But a sunny disposition and positive thinking may be health promoting too. Research, for example, published online in the European Heart Journal, followed 1,739 men and women for 10 years. The scientists monitored the frequency of negative emotions such as depression, hostility, and anxiety along with the frequency of positive emotions such as joy, excitement, enthusiasm, and contentment. In the study, these positive emotions were collectively described as the “positive affect.”
The scientists ranked the “positive affect” across five levels, ranging from a very positive outlook on life to, well, out-and-out sourpusses. They found that for each rank the risk of having a heart attack fell by 22%. In other words, those at the highest level (very positive) were at a 22% lower risk of heart problems than those at the second highest level (mostly positive), who were themselves at 22% lower risk than those at the third and middle level (moderate positive affect), and so on.
The researchers, led by Dr. Karina Davidson of Columbia University Medical Center, also found that temporary feelings of depression and other negative emotions – triggered by events like a death in the family – did not affect overall heart health over the course of 10 years.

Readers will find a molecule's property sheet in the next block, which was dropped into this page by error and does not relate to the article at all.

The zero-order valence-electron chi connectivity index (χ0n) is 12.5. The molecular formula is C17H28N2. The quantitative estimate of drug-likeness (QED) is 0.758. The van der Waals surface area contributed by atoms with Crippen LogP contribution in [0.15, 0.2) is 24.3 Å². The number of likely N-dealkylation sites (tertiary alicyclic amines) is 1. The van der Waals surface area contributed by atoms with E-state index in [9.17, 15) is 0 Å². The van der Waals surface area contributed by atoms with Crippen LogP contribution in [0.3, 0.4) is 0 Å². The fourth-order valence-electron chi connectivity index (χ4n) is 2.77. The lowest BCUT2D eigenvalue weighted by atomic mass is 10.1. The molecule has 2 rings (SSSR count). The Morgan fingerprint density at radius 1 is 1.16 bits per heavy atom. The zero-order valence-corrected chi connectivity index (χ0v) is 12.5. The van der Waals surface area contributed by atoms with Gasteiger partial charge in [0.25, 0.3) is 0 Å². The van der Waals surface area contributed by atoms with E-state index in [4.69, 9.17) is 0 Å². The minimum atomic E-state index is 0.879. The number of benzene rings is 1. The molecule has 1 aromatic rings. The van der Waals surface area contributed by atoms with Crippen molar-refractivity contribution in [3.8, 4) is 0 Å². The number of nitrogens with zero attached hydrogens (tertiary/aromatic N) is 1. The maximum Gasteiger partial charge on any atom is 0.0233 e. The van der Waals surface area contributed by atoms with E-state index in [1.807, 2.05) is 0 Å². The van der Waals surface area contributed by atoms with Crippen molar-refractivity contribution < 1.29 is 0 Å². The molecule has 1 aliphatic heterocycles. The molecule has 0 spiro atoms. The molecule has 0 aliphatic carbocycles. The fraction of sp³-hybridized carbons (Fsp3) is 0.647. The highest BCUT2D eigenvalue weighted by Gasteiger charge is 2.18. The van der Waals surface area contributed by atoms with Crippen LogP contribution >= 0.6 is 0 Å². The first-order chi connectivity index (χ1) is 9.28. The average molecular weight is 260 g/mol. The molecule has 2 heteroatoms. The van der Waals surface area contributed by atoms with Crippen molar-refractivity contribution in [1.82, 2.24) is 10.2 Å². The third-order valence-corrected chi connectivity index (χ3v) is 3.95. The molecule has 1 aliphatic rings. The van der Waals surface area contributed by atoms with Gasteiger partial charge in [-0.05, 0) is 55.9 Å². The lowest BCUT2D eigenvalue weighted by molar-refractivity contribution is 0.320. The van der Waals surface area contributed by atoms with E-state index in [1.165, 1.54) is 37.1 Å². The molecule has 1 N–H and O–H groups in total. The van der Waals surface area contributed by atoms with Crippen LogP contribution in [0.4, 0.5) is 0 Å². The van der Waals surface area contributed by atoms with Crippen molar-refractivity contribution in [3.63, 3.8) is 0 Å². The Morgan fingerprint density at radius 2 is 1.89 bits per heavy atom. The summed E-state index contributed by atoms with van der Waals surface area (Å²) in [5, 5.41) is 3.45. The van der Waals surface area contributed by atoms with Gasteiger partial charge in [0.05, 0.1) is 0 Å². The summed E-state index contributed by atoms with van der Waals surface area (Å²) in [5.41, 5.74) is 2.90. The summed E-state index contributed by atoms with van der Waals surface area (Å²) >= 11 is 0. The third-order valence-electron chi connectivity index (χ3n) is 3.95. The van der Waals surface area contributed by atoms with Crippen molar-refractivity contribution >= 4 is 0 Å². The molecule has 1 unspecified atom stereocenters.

Exactly why positive thinking is linked to a healthier heart is unknown; Dr. Davidson and her team suspect one reason is that people who are happier tend to have longer periods of relaxation, which benefits cardiovascular health. They may also recover more quickly from stressful events and not spend as much time “re-living” them.
And certainly, people with sunnier outlooks may also be more inclined than those who are glum to adopt healthy habits like eating well and exercising, which means it could be the healthy habits, not the personality per se, that keep arteries clean and disease free.
The book The Pritikin Edge: 10 Essential Ingredients For a Long and Delicious Life detailed other important studies affirming that our heads really are connected to our hearts. One 10-year study of 1,300 men found that those who were most optimistic turned out to have half as many heart attacks as those who were most pessimistic.
In another study spanning four years, 189 heart-failure patients who were happily married died half as frequently as those in unhappy marriages.
Although more research is needed to confirm this heart/happiness link, it’s safe to say that a happier you, coupled with the Pritikin Eating Plan and daily exercise, will lead to a healthier you.